Medicine Wheel Memorial
Ada Hayden Heritage Park, Ames, Iowa
September 16, 2006
In December of 1890, Chief Bigfoot and his band were massacred at Wounded Knee, South Dakota, in what the U.S. 7th cavalry called a battle. And the War Department and the churches worked hand in hand to civilize my ancestors. Our way of life and worshiping went underground after that to preserve it. It was against the law to practice our traditional ceremonies from then until a law was finally passed by Congress.
On August 11, 1978 the American Indian Religious Freedom Act was passed. So, we have only had a freedom to pray for the last 28 years. My people fought long and hard to preserve our ways; but in that process, some of us have lost sight of our language and traditional ways.
I remember my parents and grandparents telling about their time in boarding schools. They would get beaten with rubber hoses and wet towels when they spoke their own Lakota language. Consequently, they didn't teach the younger generation the language or the traditional spiritual ways. Although I never attended boarding schools, I suffered the same trauma as my parents and grandparents. And the unresolved grief was passed on to me. Mainly because we couldn't practice our spiritual ways, we couldn't grieve properly or find resolution to our grief because our ceremonies were illegal.
Before the Wounded Knee massacre, Chief Sitting Bull was killed by Indian police, (who worked for the US government). The Editor/Publisher of the Aberdeen Pioneer, Aberdeen South Dakota, wrote an editorial about Sitting Bull and Wounded Knee. Here is an excerpt:
The whites, by law of conquest, by justice of civilization, are masters of the American continent. And the best safety of the frontier settlements will be secured by the total annihilation of the few remaining Indians. Why not annihilation? Their glory has fled, their spirit broken, their manhood effaced; better that they die than live the miserable wretches that they are. History would forget these despicable beings.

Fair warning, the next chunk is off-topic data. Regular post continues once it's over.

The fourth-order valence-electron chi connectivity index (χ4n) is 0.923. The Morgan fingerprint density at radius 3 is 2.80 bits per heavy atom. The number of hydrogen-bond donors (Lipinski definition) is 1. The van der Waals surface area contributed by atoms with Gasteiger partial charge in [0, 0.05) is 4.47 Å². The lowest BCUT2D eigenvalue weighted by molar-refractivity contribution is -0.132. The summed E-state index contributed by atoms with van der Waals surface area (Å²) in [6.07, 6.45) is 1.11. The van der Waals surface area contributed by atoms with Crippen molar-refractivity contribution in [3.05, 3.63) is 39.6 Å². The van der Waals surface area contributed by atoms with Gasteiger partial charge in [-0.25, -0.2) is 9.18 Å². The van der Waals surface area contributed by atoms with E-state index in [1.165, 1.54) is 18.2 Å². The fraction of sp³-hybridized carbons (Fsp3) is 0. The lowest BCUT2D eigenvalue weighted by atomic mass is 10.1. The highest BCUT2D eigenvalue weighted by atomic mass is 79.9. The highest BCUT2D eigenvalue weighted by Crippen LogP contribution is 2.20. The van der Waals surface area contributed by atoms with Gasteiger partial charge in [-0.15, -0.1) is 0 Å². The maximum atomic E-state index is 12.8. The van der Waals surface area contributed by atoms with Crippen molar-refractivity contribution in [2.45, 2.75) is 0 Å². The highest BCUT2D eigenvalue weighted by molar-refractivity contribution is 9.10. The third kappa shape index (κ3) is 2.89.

--L. Frank Baum, Editor/Publisher of the Aberdeen Pioneer.
Later, Baum wrote a children's book, and you have all seen the movie made from that book. It is The Wizard of Oz.
The act of genocide against the natural peoples of this continent took many lives. The death toll from those acts was more than all the casualties of all the wars that the U S has been involved in, on both sides, combined.
Today, there are many non-Lakota people who believe and worship our way. And I'm happy with the respect that is shown to our way of life by those that take the time to learn the traditional way.
It is with great humility and honor that I am here today. On behalf of the Lakota people, and with great respect and gratitude for the Mes qua kee, whose ground I stand on today, I offer these final words:
I want to dedicate this site, this cangleska (medicine wheel), to the memory of all those great people of all tribes who gave their lives defending our principles, beliefs, and our God-given right to pray. Also, to the future, the children and the unborn. What are we giving them? A depleted ozone layer? Pollution? Let us work together to make this world a better place for them.
Let this medicine wheel be a symbol of making peace with the ancestors, and a beginning to living with respect for each other.
Pilama (thank you),
Wanbli Gleska Wicasa (Spotted Eagle Man)
Return to: Medicine Wheel Dedication.